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I have started to sand out the first planking on my ships hull to prep for finish planking. I am looking for a recommendation for filler to fair out the dips and cracks. I have tried bondo and wood filler before but it is harder than the planking and I tend to sand out more wood than filler. Also should I prime the hull before final planking or not?

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  • 6 months later...

This is the support layer for the real planking.

I would not do anything to the surface of layer one that interfered with the subsequent bonding of the two layers.

Unless intended to actually float, the hull's inner layer does not need to have 

the gaps between planks in the first layer filled.  The outer layer will cover that anyway.  The

hull fairing and support for a proper planking run repairs are a different factor.

Practice on scrap, but a top quality water based drywall filler with a bit of PVA 

mixed in could do the trick.  Feathering the dips and depressions without damaging

the part of layer one that is correct should be the goal.  A strong bond using a material

that will bond to the PVA holding the outer layer is needed.  It does not need to be tough itself.

Severe dips = consider using veneer - actual wood - as a scab-like repair material.

Edited by Jaager
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Dry wall sparkle certainly fills voids but there is an issue with gluing to cured drywall patching stuff: glue sticks to it just fine but the material itself is chalky and a plank glued to it is only attached as firmly as the chalky material is strong. You can pull the plank right back off and it tears out the tiny bit of patching material it was actually glued to. I discovered this on a recent planking job and I wound up having to saturate the drywall patch with thin supper glue to stabilize it enough to hold a plank glued with white glue. I switched to Dap brand Plastic Wood which behaved much better and I was happy enough with.

Edited by JerseyCity Frankie
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Best filler I ve used is Elmers color change wood filler.

The trade ones are very hard and the lightweight fillers from model shops do not sand well. I never liked the PVA/wood dust mix. Elmers is brilliant, applies well, dries quickly and sands very well. You can mix it with water based paint (and probably wood dust), it will still work. When it changes from purple to pale, it is ready for sanding.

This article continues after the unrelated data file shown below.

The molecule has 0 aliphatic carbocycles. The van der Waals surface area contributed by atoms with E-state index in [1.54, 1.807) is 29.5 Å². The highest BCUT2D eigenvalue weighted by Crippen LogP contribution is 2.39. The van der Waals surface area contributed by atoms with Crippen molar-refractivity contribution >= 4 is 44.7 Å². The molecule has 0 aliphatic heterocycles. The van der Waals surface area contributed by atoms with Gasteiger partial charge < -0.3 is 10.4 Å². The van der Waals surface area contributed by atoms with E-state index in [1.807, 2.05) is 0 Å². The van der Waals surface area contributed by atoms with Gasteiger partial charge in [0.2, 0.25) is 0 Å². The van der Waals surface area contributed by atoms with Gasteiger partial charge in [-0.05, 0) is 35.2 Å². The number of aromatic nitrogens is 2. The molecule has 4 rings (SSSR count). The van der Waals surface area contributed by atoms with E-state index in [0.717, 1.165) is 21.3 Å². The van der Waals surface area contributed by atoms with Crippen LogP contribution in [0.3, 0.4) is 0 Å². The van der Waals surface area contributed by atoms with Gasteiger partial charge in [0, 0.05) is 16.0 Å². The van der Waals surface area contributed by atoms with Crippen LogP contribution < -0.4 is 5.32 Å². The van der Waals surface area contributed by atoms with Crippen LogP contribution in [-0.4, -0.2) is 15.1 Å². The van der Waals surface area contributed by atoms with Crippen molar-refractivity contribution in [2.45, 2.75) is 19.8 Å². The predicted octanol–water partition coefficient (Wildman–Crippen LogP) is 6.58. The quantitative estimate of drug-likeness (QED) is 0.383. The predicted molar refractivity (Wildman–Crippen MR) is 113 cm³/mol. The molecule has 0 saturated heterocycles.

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Hi B  - The issue is not your filler its your technique.  I always use a two pack auto type filler which adheres to wood very well but is harder than the actual wood.  Just apply your filler in very thin layers and build up slowly to the level you require with light sanding in between.  Yes it is time consuming but hey its about the building not the how rapidly you can achieve the shape that you want.  Thin layers and patience is the way to go and you will achieve your goal.  Also use a block for your abrasives - it will give you a flatter result.  Good luck mate!

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I have found that if you are careful about hull shaping as you apply the first layer of planking, packing out/ trimming planks as you go, there is very little need for filler of any sort. If you are concerned about small gaps you can make a wood dust & PVC paste to fill them. I you are concerned about planks drying out and cracks appearing you can use bandage gauze and PVC - a bit like fibreglassing on the inside of the hull. 

Edited by hornet
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Interlux and probably other marine paint manufacturers make "surfacing putty" or "glazing putty" (not for window panes!) used to fair surfaces when finishing topsides and other gloss surfaces. It's much like drywall plaster, but is oil based (thins with acetone) and dries hard rather quickly. It is made to sand easily, but has a very fine grain. It's softer than the wood, so you don't get an uneven surface when sanding. It will go off in the can (keep the top on at all times except when taking some out,) but is easily "rejuvenated" by simply putting a small bit of acetone on top of the thickened putty and storing the can "top down." (The acetone evaporates very quickly.) Overnight, the putty will evenly reabsorb the acetone solvent and return to a thinner consistency. A pint can will last you practically forever. It's an industry standard. I use it on full sized and model boats alike.

 

IB00006349.jpg

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